No actually not at all, I had no idea who I was going to cast for that part, and Bruce only came up when we got into the process, and started talking about people to cast. And I got so excited about the idea for a lot of reasons, I mean Bruce is a great actor, but he was also very specifically right for this part in so many ways. When someone brought his name up I was like ‘Oh my god, you think he would ever do something like this?’ I didn’t have high hopes; it’s not like a huge Die Hard movie or something, but he was really excited about it. From our first meeting together he was just excited to jump in, and especially to go to some of the dark places that his character goes. Rather then be resistant to that, it was something that he was particularly excited about.


Considering Bruce Willis career in action films, did it all seem second nature to him on set.

Well the action parts did, and he definitely gave us some pointers. I remember [the scene] when Joe’s escaping from the diner, and he had to like drag Joe across the room, he was showing Joe exactly how to do it, and Joe’s face was just glowing, he was in heaven, being told by Bruce Willis how to do an action scene.

And what about getting him to go to those darker places you mentioned?

Bruce is great actor. It’s all about diving into stuff that you have never dove into before and experiencing it moment to moment, and really living it. And you know, Bruce just really tackled [it], and some of the vulnerable places that he went to with this character were just as thrilling to watch if not more so [than the action].

You seem to like working with the same actors, both Joseph and Noah Segan were in Brick and had cameos in The Brother’s Bloom, do you find having an existing relationship with the actors, makes the whole experience a little more intuitive?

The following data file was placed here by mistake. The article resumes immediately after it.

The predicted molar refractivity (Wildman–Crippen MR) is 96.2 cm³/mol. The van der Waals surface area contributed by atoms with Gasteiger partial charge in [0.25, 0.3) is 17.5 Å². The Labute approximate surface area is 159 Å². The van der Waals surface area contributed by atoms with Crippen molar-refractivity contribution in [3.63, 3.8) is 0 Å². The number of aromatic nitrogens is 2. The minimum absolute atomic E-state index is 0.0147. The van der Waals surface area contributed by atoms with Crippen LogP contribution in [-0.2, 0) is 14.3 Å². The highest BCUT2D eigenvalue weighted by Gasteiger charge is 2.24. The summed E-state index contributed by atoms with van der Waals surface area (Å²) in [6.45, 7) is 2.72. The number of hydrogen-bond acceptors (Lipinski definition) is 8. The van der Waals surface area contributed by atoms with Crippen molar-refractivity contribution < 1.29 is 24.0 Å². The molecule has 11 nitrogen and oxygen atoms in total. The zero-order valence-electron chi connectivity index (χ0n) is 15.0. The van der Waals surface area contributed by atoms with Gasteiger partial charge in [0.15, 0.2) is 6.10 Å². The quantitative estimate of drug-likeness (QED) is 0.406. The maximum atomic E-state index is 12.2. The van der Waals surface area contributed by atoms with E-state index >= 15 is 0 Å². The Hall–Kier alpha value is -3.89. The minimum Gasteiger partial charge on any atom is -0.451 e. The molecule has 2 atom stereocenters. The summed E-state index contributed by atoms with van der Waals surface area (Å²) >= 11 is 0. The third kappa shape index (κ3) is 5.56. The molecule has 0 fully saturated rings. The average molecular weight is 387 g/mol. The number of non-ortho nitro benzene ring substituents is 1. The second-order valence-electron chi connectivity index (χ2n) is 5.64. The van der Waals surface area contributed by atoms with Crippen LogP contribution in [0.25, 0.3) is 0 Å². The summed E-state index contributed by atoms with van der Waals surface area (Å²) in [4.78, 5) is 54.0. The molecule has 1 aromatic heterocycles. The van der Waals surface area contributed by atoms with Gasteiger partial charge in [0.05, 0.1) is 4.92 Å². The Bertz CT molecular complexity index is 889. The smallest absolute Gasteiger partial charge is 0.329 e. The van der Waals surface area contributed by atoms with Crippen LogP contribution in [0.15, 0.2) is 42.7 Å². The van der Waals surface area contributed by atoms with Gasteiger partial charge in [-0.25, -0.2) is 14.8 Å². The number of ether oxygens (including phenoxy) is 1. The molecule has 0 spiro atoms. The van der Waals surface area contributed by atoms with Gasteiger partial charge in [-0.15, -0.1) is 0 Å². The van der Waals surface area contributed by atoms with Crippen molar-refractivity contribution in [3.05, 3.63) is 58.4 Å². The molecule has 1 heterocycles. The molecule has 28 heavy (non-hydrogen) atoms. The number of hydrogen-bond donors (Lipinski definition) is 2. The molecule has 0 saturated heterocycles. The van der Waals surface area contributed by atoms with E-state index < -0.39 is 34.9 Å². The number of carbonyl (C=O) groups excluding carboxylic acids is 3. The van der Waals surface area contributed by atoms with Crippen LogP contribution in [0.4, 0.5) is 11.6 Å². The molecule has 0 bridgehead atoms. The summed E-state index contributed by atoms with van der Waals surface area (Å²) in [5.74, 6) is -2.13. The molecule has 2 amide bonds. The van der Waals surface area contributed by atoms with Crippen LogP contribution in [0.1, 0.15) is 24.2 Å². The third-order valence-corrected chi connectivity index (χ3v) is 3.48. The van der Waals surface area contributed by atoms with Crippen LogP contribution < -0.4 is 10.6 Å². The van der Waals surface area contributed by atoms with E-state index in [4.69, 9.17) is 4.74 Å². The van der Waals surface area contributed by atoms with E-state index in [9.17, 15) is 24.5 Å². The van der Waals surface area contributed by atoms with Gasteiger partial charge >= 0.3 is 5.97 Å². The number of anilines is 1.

You form a bond of trust with people that you worked with before, which is a really good thing, I guess the danger in that is leaning on their trust. Hopefully, the way you use it is to challenge each other; the more you trust each other, the more you challenge each other, the further you can push each other, and the further you can kind of trust the limits of making creative choices that you may not have otherwise done or might not otherwise have the confidence to make. It’s a lot more fun making movies with your friends, it’s just all about making sure that every body is still there to work incredibly hard, and to give their best work that they can, and your not just making a movie so you can all hangout.

Just going back to the plot again, what about the dilemma of killing a duplicate version of one’s self is so appealing to a writer? It seems to be a fairly popular theme in science-fiction.

Well…the idea of sitting across from yourself, an older version of yourself, and having the conversation of: ‘I am not going to turn into you,’ I think that is a really relatable human thing.

Yeah, I guess it brings it back to a human level, less sci-fi when you look at it from that perspective.

To me that’s all the sci-fi that I love, that’s what it does: it takes these ridiculous sci fi premises, and then applies them in a way that communicates some real human truth that couldn’t be more down to earth. So I think that was the basic appeal. Yes, it’s this fantastic situation where you are trying to kill your older self, but in a sort of psychological way, it’s what we all do as teenagers right?

Yeah, the never-going-to-be-you, sort of thing.

And because you’re a teenager, you’re very petulant usually, but anyways, so that’s [what] I think… beside the excitement of doing a sci-fi movie that was kind of fucked up.

Any ideas brewing for your next feature?

No…do you have any ideas? I’m soliciting ideas. No, I am writing a couple things right now…I didn’t really have something coming out of the gate. When I finished up Looper, I didn’t really have the next idea ready, so I have been starting from the ground up, just trying to work out something. Hopefully I can come up with something.

Did you get some inspiration for New Orleans perhaps?

Oh my god yes…it is was just an incredible place to be! Yeah, that’s a good idea, maybe we will do a movie about a a New Orleans trumpet player, Count Joe…Joe the Tom Waits style: drunk wandering the streets of New Orleans, I can see it.